This is a sweet little hike that suits Margie considerably, since she rarely remembers to bring shoes she can hike in when she visits. This time, she had flip-flops.
No matter, we hit the trail and here are some photos.
I love the bridges of Roaring Run.
That’s me trying to look cool while shooting photos.
This little box turtle walked with for a while.
Can anybody tell me what the white stuff is?
Margie shooting me while I shot her.
Whew! Margie found the bathroom just in time.
Looking for a photo (there’s plenty to shoot).
Karen and me when I visited her Liberty literature class.
My friend Karen Swallow Prior, who teaches English at Liberty University and writes beautifully, survived a horrible incident Wednesday, being struck by a bus in Nashville.
Karen, who has a pelvic fracture and cracked ribs that hinder breathing, emerged from surgery yesterday and is on the way back to health, burning up social media with “thank you” notes to well-wishers. This brave woman is strong (a runner) and committed. Nothing ad dinky as a bus will overtake her.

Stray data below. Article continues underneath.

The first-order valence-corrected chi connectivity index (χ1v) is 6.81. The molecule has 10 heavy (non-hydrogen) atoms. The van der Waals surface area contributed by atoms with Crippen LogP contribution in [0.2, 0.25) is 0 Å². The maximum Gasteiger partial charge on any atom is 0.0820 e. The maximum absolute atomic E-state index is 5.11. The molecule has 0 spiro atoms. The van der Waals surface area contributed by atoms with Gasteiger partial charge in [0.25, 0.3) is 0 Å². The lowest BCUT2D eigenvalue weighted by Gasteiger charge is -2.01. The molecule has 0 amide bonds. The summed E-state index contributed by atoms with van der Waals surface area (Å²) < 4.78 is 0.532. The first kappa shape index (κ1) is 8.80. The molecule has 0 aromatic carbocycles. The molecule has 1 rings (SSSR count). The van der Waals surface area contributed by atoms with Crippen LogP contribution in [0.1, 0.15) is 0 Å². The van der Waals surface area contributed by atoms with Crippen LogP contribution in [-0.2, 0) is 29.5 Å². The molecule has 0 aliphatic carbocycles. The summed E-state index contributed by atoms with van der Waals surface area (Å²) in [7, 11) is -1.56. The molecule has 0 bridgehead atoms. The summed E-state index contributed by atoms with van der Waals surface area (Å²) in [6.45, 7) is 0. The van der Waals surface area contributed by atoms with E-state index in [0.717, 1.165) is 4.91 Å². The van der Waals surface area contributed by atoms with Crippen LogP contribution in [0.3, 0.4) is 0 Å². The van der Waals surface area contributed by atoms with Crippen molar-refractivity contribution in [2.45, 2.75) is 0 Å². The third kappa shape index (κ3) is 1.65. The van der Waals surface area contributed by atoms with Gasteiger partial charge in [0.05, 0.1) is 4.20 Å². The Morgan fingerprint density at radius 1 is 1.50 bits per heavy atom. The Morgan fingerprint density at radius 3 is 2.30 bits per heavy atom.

My gratitude extends beyond Karen recovering to the medical team–and teams like it all over the country–that snapped to attention when she was brought in and reacted to her trauma with skilled professionalism.
We often complain about medical care in America–which is near the bottom for first world nations and is the most costly in the world–but trauma care is unparalleled, thank god.
Be well soon, Karen. We need your wisdom, your humor and your kind compassion.